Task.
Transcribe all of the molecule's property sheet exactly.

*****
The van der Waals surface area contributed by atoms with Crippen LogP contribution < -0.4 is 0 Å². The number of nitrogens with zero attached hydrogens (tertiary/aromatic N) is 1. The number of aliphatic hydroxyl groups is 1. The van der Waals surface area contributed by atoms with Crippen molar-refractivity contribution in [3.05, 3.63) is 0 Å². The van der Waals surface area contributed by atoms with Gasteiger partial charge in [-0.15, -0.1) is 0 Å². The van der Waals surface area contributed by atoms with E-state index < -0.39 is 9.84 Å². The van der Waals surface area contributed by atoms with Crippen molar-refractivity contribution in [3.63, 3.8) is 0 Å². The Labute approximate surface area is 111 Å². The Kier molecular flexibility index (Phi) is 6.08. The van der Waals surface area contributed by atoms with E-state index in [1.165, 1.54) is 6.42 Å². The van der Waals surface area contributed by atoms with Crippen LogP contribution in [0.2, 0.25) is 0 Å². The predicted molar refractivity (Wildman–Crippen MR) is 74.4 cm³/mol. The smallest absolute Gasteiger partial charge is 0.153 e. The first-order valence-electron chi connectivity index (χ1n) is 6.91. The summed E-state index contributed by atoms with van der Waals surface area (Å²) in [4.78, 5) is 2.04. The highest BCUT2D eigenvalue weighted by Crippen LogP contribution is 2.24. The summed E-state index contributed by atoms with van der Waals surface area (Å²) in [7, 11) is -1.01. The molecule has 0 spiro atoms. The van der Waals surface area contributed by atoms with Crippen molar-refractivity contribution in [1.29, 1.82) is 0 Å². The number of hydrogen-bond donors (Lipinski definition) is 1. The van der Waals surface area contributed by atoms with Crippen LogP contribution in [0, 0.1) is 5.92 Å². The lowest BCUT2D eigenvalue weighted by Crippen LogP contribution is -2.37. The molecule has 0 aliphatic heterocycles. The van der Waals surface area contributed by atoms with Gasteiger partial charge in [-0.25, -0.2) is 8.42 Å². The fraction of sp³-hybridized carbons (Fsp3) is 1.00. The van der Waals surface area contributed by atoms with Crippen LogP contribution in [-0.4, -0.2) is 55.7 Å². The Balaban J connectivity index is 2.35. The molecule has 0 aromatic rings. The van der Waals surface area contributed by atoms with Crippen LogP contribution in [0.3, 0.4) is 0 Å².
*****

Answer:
The van der Waals surface area contributed by atoms with Crippen LogP contribution < -0.4 is 0 Å². The number of nitrogens with zero attached hydrogens (tertiary/aromatic N) is 1. The number of aliphatic hydroxyl groups is 1. The van der Waals surface area contributed by atoms with Crippen molar-refractivity contribution in [3.05, 3.63) is 0 Å². The van der Waals surface area contributed by atoms with Gasteiger partial charge in [-0.15, -0.1) is 0 Å². The van der Waals surface area contributed by atoms with E-state index < -0.39 is 9.84 Å². The van der Waals surface area contributed by atoms with Crippen molar-refractivity contribution in [3.63, 3.8) is 0 Å². The Labute approximate surface area is 111 Å². The Kier molecular flexibility index (Phi) is 6.08. The van der Waals surface area contributed by atoms with E-state index in [1.165, 1.54) is 6.42 Å². The van der Waals surface area contributed by atoms with Crippen LogP contribution in [0.2, 0.25) is 0 Å². The predicted molar refractivity (Wildman–Crippen MR) is 74.4 cm³/mol. The smallest absolute Gasteiger partial charge is 0.153 e. The first-order valence-electron chi connectivity index (χ1n) is 6.91. The summed E-state index contributed by atoms with van der Waals surface area (Å²) in [4.78, 5) is 2.04. The highest BCUT2D eigenvalue weighted by Crippen LogP contribution is 2.24. The summed E-state index contributed by atoms with van der Waals surface area (Å²) in [7, 11) is -1.01. The molecule has 0 spiro atoms. The van der Waals surface area contributed by atoms with Crippen molar-refractivity contribution in [1.29, 1.82) is 0 Å². The number of hydrogen-bond donors (Lipinski definition) is 1. The van der Waals surface area contributed by atoms with Crippen LogP contribution in [0, 0.1) is 5.92 Å². The lowest BCUT2D eigenvalue weighted by Crippen LogP contribution is -2.37. The molecule has 0 aliphatic heterocycles. The van der Waals surface area contributed by atoms with Gasteiger partial charge in [-0.25, -0.2) is 8.42 Å². The fraction of sp³-hybridized carbons (Fsp3) is 1.00. The van der Waals surface area contributed by atoms with Crippen LogP contribution in [-0.4, -0.2) is 55.7 Å². The Balaban J connectivity index is 2.35. The molecule has 0 aromatic rings. The van der Waals surface area contributed by atoms with Crippen LogP contribution in [0.3, 0.4) is 0 Å².